By Lisa Boonstoppel-Pot
It’s been 40 years since the class of 1982 graduated from Centralia College and though the college is now closed, the graduates’ memories are alive and well and were shared at a reunion held April 2.
“I look back and those were only two years of our lives but it was a unique time for farming. I came from Bruce County and then I was in Exeter where they had eight-row corn planters!! Now, 40 years later, so much has changed again!” exclaims Andy Magwood, who got the whole reunion idea started two years ago.
“It has not been an easy road,” admits Magwood, describing the planning involved in organizing a reunion. The pandemic made it difficult for the committee to meet and finding graduates was a whole task in itself.
“There were 112 students total for our year and we managed to get e-mails for 99 of them. We’ve made contact with all of them but four,” says Janice Van Osch, who studied food services management back in 1982. She’s the secretary and registrar for the Centralia Reunion Committee along with her husband, Morris Van Osch, who studied Agriculture Business Management. The two met at Centralia and are still married and farming together in Grey County.
Centralia College opened in 1967 under the direction of the Ontario Ministry of Agriculture and educated students interested in food and farming until 1994 when it was closed due to government cutbacks.
It was a great time for many students, including Ron Bumstead, Centralia Reunion Committee chair and 1982 graduate from the Agriculture Business Management course. “I grew up on a dairy farm near Owen Sound and it was a little far north and maybe sheltered from life’s realities. When I went to Centralia, I met a lot of new people and it really taught me how to get along with people … how to fit in.”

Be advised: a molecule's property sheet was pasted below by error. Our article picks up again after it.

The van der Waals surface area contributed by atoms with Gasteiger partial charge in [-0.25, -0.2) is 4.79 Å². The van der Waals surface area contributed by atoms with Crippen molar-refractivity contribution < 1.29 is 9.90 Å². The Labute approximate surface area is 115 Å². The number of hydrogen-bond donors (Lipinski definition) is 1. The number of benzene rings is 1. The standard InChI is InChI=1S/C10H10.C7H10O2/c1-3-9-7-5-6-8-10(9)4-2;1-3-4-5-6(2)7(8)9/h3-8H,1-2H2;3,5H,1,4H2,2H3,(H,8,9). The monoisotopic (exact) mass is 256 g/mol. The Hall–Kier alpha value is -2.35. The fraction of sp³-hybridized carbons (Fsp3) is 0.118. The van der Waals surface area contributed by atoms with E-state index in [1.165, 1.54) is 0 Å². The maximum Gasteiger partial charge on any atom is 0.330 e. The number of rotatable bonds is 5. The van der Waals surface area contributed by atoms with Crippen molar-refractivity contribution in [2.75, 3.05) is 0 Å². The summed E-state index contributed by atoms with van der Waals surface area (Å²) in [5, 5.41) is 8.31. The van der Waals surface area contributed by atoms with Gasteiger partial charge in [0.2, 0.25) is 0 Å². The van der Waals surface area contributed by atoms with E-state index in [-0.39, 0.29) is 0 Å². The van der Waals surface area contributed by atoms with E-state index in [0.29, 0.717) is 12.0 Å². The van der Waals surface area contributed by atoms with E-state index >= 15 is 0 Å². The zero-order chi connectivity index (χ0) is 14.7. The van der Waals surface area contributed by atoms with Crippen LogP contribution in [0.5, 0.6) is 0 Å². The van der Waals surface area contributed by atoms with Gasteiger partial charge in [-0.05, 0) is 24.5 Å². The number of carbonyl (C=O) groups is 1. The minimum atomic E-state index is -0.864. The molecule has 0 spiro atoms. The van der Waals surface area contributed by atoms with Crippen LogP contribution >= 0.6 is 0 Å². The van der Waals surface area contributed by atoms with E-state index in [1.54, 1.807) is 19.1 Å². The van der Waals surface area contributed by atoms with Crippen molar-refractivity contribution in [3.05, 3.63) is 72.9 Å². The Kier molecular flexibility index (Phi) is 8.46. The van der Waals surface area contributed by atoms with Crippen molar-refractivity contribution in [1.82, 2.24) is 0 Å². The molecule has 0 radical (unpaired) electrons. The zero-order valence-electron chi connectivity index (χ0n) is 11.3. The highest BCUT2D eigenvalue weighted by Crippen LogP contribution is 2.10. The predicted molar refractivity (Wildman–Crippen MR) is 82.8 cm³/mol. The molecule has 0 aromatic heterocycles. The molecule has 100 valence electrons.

Bumstead had grown up playing sports but in Centralia, he met kids who’d grown up doing 4-H and from them he learned how to class cattle. The courses themselves gave him an opportunity to learn more about running a farm. “Not everybody went to college in those days. For those of us that did, I think we were looking for something better … we were trying to improve ourselves.” He remembers having maybe too much free time when classes were done at three or four in the afternoon compared to life on a dairy farm. “That led to some hijinks, I guess, but the good part was sitting around talking to the other kids. I think I learned as much from them as I did from the courses just by listening to what they did on their farms and what worked for them.”
Bumstead is excited to reconnect with classmates, some of whom he has not seen for 40 years. “It will be interesting to see how their life developed and what they accomplished.” Being on the committee already gave him a taste of how it will go. “It was really special to work with them and despite the obstacles, no one ever lost their enthusiasm.”
Magwood agrees. “I’m looking forward to rekindling all those memories and being able to talk about our ‘glory years’ for a bit.”
When he thinks back on his years at Centralia, he went there with the intention of bringing back new ideas to the family farm – Magwood Family Farms near Hanover, which he now farms with his brother since their parents retired. “Centralia had a unique program with something called the farm project. It was a big deal. You went to a project farm and learned everything about that farm. You took down all the information, studied that farm and then made recommendations about crops or livestock or finances or anything else.”